I wanted to share a book review by Edward Mendelson in the New York Times, on ‘The Complete Works of Primo Levi.’ It appeared on November 23, 2015.

Levi was a chemist and writer who survived Auschwitz; a chemist before Auschwitz, and a writer after. Having escaped the horrors of those intervening years, he felt compelled to bear witness, with a uniquely fact-based and scientific voice.

From the book review (all emphases mine):

The core of Nazi barbarism, as Levi saw it, was its reduction of unique human beings to anonymous things, mere instances of a collective category — Jews, for example — that can be slaughtered collectively because they have no individual value. The core of Levi’s science, in contrast, was its refusal of generalizations and ­theories that transcend the realities of particular things. In a chemist’s work, he said, “You must not trust the ­almost-the-same. . . . The differences may be small but can lead to radically diverse results.” He added a laconic moral: “Not only the chemist’s work.” 

Like all great thinkers about science, Levi has a sharp sense of how easily science goes wrong, how readily scientists believe their own hypotheses. His story “Observed from a Distance” is a gentle parable of scientific fallibility, a report made by intelligent beings on the moon of their observations of Earth. They confidently interpret cities as inorganic crystals, ocean liners as migratory sea creatures and soccer stadiums as volcanic craters, but they are puzzled by the pervasive darkness, punctuated by sudden bursts of light, that occurred from 1939 through 1945.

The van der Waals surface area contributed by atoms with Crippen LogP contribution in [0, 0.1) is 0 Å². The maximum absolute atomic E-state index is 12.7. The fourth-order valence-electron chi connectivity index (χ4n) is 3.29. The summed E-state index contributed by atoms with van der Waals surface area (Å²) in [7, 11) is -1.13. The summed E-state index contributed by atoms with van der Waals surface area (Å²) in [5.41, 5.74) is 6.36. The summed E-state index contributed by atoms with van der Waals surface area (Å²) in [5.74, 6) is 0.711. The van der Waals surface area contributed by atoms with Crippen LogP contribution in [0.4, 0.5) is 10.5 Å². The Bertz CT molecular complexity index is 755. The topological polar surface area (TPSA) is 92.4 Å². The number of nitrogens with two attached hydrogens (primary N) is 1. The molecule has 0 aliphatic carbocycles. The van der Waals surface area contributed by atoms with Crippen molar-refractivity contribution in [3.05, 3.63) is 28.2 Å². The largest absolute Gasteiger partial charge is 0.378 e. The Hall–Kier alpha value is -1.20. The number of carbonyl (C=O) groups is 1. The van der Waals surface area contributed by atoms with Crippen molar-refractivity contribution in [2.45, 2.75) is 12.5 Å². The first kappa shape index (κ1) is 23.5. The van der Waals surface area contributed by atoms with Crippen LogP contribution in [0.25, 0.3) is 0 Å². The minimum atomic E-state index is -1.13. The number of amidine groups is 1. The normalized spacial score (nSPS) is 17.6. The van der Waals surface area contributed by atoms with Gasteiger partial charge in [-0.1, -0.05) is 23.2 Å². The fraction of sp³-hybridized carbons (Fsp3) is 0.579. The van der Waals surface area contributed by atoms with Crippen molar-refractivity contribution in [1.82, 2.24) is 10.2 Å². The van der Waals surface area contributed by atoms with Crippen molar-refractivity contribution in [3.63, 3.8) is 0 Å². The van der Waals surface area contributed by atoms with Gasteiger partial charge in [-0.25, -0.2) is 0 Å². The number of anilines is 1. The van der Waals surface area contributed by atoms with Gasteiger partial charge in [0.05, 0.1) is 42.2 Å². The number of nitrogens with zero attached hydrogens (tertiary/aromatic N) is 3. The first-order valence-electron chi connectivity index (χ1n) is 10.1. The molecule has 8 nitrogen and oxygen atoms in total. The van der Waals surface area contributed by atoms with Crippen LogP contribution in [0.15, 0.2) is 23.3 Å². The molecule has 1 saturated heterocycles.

For Levi, any attempt to “understand” or “comprehend” either chemical reactions or Nazi genocide risked the error of generalizing about the “almost-the-same”: “What we commonly mean by the verb ‘to understand’ coincides with ‘to simplify.’… The desire for simplification is justified; simplification itself is not always. It is a working hypothesis that is useful as long as it is recognized for what it is.”

Perhaps, he wrote, Nazi hatred “cannot be comprehended, or rather, shouldn’t be comprehended, because to comprehend is almost to justify.” What is required instead is a recognition of what it is: “If understanding is impossible, recognizing is necessary, because what has happened can happen again, consciences can again be seduced and obscured, even our own.” 

You can buy the book here: https://www.amazon.com/Complete-Works-Primo-Levi/dp/0871404567

Read the whole review: http://www.nytimes.com/2015/11/29/books/review/the-complete-works-of-primo-levi.html